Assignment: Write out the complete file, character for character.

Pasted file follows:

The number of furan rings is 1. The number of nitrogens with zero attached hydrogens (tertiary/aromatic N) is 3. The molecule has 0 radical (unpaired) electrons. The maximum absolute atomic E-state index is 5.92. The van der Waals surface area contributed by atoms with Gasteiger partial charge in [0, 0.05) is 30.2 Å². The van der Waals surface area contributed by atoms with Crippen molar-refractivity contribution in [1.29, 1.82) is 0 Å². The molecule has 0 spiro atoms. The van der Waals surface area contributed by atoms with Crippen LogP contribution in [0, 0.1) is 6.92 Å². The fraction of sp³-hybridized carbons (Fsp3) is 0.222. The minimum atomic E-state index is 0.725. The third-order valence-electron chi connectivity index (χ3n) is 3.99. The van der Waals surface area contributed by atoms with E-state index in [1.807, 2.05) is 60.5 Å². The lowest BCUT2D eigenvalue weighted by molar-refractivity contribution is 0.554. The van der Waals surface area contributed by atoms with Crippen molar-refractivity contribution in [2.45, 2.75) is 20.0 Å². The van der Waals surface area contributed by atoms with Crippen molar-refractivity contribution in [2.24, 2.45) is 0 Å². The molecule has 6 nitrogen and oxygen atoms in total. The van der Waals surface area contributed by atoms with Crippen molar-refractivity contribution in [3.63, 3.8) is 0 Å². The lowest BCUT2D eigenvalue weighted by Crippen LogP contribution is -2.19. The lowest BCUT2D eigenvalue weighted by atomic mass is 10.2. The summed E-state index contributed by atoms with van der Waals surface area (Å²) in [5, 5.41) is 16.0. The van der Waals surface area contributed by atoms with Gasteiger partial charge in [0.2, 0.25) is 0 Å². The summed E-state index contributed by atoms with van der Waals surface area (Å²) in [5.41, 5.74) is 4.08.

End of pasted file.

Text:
The number of furan rings is 1. The number of nitrogens with zero attached hydrogens (tertiary/aromatic N) is 3. The molecule has 0 radical (unpaired) electrons. The maximum absolute atomic E-state index is 5.92. The van der Waals surface area contributed by atoms with Gasteiger partial charge in [0, 0.05) is 30.2 Å². The van der Waals surface area contributed by atoms with Crippen molar-refractivity contribution in [1.29, 1.82) is 0 Å². The molecule has 0 spiro atoms. The van der Waals surface area contributed by atoms with Crippen LogP contribution in [0, 0.1) is 6.92 Å². The fraction of sp³-hybridized carbons (Fsp3) is 0.222. The minimum atomic E-state index is 0.725. The third-order valence-electron chi connectivity index (χ3n) is 3.99. The van der Waals surface area contributed by atoms with E-state index in [1.807, 2.05) is 60.5 Å². The lowest BCUT2D eigenvalue weighted by molar-refractivity contribution is 0.554. The van der Waals surface area contributed by atoms with Crippen molar-refractivity contribution in [2.45, 2.75) is 20.0 Å². The van der Waals surface area contributed by atoms with Crippen molar-refractivity contribution in [2.24, 2.45) is 0 Å². The molecule has 6 nitrogen and oxygen atoms in total. The van der Waals surface area contributed by atoms with Crippen molar-refractivity contribution in [3.63, 3.8) is 0 Å². The lowest BCUT2D eigenvalue weighted by Crippen LogP contribution is -2.19. The lowest BCUT2D eigenvalue weighted by atomic mass is 10.2. The summed E-state index contributed by atoms with van der Waals surface area (Å²) in [5, 5.41) is 16.0. The van der Waals surface area contributed by atoms with Gasteiger partial charge in [0.2, 0.25) is 0 Å². The summed E-state index contributed by atoms with van der Waals surface area (Å²) in [5.41, 5.74) is 4.08.